The chart above, published in November 2012 by the NHS Health and Social Care Information Service, reports the changing uptake of the three-in-one measles, mumps and rubella vaccine (MMR) in England. These annual figures combine the last three quarters of each year with the first quarter of the next.
The declines in public confidence, seen on the left and centre of the chart, were caused by a now-disgraced British former doctor, Andrew Wakefield, who in February 1998 published research in the Lancet medical journal, secretly commissioned and paid for by lawyers, purporting to link the vaccine with regressive autism and what Wakefield claimed was a newly discovered inflammatory bowel disease.
On the right of the chart a gradual recovery is seen, tracking some seven years of award-winning investigative reports for The Sunday Times of London, the UK's Channel 4 television network and BMJ, the British Medical Journal.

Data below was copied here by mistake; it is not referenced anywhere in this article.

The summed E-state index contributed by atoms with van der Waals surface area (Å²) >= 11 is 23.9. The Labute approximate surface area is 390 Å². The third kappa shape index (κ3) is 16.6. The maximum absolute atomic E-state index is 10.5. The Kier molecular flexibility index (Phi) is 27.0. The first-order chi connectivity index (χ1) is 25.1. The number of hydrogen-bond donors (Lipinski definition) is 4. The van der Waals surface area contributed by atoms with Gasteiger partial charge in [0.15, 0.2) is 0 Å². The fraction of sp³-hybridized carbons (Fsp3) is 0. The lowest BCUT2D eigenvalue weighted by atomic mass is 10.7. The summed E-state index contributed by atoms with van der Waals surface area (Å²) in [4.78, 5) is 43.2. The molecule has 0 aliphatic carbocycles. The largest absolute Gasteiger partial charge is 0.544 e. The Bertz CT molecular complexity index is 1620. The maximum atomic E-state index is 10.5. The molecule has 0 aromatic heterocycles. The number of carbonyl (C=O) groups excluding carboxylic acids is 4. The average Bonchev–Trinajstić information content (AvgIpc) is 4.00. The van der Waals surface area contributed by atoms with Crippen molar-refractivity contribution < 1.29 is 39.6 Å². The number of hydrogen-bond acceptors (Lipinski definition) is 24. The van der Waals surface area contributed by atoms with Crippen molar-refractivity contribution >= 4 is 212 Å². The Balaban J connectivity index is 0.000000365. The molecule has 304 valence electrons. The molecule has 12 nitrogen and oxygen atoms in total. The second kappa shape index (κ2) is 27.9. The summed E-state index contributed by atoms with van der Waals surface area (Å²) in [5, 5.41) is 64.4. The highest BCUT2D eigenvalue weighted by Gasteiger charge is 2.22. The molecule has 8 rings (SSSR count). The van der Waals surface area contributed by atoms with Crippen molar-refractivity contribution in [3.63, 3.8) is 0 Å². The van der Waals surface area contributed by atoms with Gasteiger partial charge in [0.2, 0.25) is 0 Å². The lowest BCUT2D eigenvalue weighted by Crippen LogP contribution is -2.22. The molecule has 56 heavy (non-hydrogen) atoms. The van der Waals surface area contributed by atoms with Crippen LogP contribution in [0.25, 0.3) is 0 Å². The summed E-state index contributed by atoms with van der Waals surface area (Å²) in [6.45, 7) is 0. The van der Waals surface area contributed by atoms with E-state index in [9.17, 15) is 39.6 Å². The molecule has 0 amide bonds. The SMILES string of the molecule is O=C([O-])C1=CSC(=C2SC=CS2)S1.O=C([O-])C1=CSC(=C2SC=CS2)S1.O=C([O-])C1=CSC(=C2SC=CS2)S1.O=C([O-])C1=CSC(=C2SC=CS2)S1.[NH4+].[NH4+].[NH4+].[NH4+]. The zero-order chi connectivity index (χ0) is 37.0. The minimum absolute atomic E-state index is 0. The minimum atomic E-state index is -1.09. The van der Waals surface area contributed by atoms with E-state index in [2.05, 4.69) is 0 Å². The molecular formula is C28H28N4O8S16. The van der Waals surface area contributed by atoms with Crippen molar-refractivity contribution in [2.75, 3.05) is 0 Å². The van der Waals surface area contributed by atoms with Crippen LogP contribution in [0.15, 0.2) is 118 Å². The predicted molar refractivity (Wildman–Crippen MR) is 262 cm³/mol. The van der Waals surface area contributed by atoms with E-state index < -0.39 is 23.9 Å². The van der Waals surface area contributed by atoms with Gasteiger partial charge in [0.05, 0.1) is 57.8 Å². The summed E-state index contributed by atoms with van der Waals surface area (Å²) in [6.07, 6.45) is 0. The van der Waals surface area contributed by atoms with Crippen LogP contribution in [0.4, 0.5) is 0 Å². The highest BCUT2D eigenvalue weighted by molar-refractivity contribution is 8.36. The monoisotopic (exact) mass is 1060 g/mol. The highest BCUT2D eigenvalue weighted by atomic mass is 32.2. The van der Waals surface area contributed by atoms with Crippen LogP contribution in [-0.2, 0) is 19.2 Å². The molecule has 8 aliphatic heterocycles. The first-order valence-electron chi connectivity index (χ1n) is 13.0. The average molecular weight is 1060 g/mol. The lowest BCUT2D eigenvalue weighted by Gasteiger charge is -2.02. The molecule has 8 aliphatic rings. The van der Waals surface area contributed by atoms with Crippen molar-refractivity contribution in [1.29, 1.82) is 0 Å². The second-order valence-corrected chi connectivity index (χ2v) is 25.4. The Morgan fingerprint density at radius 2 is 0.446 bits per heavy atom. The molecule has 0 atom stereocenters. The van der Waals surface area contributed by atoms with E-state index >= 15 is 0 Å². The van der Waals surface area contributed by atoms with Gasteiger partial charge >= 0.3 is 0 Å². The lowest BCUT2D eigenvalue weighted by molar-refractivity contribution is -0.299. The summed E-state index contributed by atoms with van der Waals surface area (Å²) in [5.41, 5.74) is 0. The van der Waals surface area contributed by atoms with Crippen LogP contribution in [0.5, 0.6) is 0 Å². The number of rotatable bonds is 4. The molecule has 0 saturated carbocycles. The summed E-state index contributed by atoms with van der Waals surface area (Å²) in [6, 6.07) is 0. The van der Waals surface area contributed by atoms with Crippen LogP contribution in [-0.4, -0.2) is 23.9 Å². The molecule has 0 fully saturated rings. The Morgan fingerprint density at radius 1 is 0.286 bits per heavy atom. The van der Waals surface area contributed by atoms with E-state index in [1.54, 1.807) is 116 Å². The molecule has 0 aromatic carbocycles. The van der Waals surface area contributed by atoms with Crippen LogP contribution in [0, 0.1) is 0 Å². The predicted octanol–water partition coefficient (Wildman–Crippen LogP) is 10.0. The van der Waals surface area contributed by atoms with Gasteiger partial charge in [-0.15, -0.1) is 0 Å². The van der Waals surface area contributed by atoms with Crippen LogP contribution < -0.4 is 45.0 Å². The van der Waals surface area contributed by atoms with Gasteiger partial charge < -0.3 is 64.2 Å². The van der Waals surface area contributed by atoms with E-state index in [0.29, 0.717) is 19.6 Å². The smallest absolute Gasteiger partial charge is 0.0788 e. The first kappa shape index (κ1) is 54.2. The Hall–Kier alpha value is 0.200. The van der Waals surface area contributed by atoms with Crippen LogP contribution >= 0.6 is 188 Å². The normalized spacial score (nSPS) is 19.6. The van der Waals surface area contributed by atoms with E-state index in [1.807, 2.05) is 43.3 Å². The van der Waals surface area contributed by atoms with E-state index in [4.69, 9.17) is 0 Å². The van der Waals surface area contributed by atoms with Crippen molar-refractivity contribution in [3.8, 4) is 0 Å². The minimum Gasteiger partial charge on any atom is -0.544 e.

Ironically, the decline in parental acceptance of MMR provided a natural test of Wakefield's claims. Were his (patented) assertions that the vaccine caused autism and bowel disease true, then one would expect to see both conditions declining in the years after his 1998 paper, when vaccination rates fell, and then increasing as rates rose again. But, of course, this was not the pattern.
In 2009, special masters in the United States Court of Federal Claims condemned Wakefield's conduct. In 2010, he was erased from the UK medical register, and his Lancet paper was retracted by the journal. He was expelled from the Royal College of Pathologists, and was ousted from a $280,000-a-year job he held in Austin, Texas. In 2011, the BMJ denounced his research as "an elaborate fraud", and it was discovered that for many years he had misled vulnerable parents by falsely claiming to be a fellow of the Royal College of Surgeons.
Time Magazine dubbed Wakefield one of the "great science frauds" of modern history. But, as the chart above shows, his mischief in England is past.